Finance and Development. 2003 Dec; 40(4):14-19.With just 12 years left to achieve the W Millennium Development Goals, a greater sense of urgency is needed by all sides if the targets are to be met. Many developing countries are making substantial progress toward the MDGs as a result of improved policies, better governance, and the productive use of development assistance. But they could do more with the right mix of policy reforms and additional help. Scaling up efforts to meet the MDGs by 2015 presents both opportunities and challenges. By acting now, developed countries can hasten progress by providing more and better aid and by allowing greater access to their markets. Developing countries, for their part, will need to continue to improve their policies and the way they are implemented. Without greater impetus, there is a serious risk that many countries will fall far short on many of the goals. (excerpt)
Human development report 2003. Millennium Development Goals: a compact among nations to end human poverty.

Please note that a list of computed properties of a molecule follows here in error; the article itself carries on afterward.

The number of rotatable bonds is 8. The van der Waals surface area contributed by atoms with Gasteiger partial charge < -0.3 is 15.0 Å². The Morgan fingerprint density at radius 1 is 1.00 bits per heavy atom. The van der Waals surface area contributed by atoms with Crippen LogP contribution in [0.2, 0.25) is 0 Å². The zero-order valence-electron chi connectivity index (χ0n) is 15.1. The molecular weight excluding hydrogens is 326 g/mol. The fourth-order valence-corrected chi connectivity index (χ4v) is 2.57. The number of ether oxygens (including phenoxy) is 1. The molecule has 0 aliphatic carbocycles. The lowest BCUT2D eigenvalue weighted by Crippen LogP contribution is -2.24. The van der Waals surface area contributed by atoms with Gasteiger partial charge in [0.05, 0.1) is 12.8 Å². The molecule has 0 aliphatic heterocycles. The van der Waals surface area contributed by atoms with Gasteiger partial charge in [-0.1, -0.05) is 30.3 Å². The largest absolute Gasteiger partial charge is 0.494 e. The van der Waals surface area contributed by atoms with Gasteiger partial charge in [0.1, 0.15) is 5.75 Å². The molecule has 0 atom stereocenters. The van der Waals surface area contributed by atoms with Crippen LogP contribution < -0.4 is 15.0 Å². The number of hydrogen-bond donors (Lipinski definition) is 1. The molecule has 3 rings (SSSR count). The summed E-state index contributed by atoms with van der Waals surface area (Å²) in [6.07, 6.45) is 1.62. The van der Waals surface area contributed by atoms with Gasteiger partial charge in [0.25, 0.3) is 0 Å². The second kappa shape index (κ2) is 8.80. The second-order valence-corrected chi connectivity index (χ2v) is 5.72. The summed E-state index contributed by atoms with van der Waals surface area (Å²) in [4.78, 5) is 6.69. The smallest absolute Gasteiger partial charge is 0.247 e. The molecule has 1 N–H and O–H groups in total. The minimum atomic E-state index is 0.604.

New York, New York, Oxford University Press, 2003. xv, 367 p.The central part of this Report is devoted to assessing where the greatest problems are, analysing what needs to be done to reverse these setbacks and offering concrete proposals on how to accelerate progress everywhere towards achieving all the Goals. In doing so, it provides a persuasive argument for why, even in the poorest countries, there is still hope that the Goals can be met. But though the Goals provide a new framework for development that demands results and increases accountability, they are not a programmatic instrument. The political will and good policy ideas underpinning any attempt to meet the Goals can work only if they are translated into nationally owned, nationally driven development strategies guided by sound science, good economics and transparent, accountable governance. That is why this Report also sets out a Millennium Development Compact. Building on the commitment that world leaders made at the 2002 Monterrey Conference on Financing for Development to forge a “new partnership between developed and developing countries”—a partnership aimed squarely at implementing the Millennium Declaration—the Compact provides a broad framework for how national development strategies and international support from donors, international agencies and others can be both better aligned and commensurate with the scale of the challenge of the Goals. And the Compact puts responsibilities squarely on both sides: requiring bold reforms from poor countries and obliging donor countries to step forward and support those efforts. (excerpt)